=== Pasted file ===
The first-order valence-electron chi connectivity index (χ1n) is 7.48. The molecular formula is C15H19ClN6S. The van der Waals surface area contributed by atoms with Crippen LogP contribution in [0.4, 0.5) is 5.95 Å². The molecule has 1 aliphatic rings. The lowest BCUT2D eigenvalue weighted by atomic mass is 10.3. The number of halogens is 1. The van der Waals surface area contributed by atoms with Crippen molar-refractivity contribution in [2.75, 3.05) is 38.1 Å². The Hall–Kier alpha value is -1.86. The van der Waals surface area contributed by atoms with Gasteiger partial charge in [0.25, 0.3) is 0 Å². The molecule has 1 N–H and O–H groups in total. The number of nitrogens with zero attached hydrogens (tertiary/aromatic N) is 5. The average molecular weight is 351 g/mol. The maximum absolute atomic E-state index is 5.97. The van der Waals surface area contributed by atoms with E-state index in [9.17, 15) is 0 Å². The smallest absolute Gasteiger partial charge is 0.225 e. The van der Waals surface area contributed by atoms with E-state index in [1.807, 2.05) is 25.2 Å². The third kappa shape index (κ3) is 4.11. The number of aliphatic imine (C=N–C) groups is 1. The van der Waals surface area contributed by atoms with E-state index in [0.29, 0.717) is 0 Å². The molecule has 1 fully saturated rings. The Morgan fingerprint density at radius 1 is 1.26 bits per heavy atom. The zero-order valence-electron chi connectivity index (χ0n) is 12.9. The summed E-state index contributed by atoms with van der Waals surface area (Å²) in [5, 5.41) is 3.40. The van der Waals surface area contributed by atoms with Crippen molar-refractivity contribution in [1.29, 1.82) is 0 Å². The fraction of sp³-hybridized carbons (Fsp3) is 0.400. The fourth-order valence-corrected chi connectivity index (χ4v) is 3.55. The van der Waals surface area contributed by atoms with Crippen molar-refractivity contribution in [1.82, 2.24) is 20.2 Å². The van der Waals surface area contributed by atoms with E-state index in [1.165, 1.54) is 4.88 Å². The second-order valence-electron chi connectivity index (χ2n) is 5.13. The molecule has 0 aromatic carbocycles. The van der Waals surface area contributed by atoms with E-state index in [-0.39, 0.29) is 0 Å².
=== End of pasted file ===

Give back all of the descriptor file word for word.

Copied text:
The first-order valence-electron chi connectivity index (χ1n) is 7.48. The molecular formula is C15H19ClN6S. The van der Waals surface area contributed by atoms with Crippen LogP contribution in [0.4, 0.5) is 5.95 Å². The molecule has 1 aliphatic rings. The lowest BCUT2D eigenvalue weighted by atomic mass is 10.3. The number of halogens is 1. The van der Waals surface area contributed by atoms with Crippen molar-refractivity contribution in [2.75, 3.05) is 38.1 Å². The Hall–Kier alpha value is -1.86. The van der Waals surface area contributed by atoms with Gasteiger partial charge in [0.25, 0.3) is 0 Å². The molecule has 1 N–H and O–H groups in total. The number of nitrogens with zero attached hydrogens (tertiary/aromatic N) is 5. The average molecular weight is 351 g/mol. The maximum absolute atomic E-state index is 5.97. The van der Waals surface area contributed by atoms with E-state index in [9.17, 15) is 0 Å². The smallest absolute Gasteiger partial charge is 0.225 e. The van der Waals surface area contributed by atoms with E-state index in [1.807, 2.05) is 25.2 Å². The third kappa shape index (κ3) is 4.11. The number of aliphatic imine (C=N–C) groups is 1. The van der Waals surface area contributed by atoms with E-state index in [0.29, 0.717) is 0 Å². The molecule has 1 fully saturated rings. The Morgan fingerprint density at radius 1 is 1.26 bits per heavy atom. The zero-order valence-electron chi connectivity index (χ0n) is 12.9. The summed E-state index contributed by atoms with van der Waals surface area (Å²) in [5, 5.41) is 3.40. The van der Waals surface area contributed by atoms with Crippen molar-refractivity contribution in [1.29, 1.82) is 0 Å². The fraction of sp³-hybridized carbons (Fsp3) is 0.400. The fourth-order valence-corrected chi connectivity index (χ4v) is 3.55. The van der Waals surface area contributed by atoms with Crippen molar-refractivity contribution in [1.82, 2.24) is 20.2 Å². The van der Waals surface area contributed by atoms with E-state index in [1.165, 1.54) is 4.88 Å². The second-order valence-electron chi connectivity index (χ2n) is 5.13. The molecule has 0 aromatic carbocycles. The van der Waals surface area contributed by atoms with E-state index in [-0.39, 0.29) is 0 Å².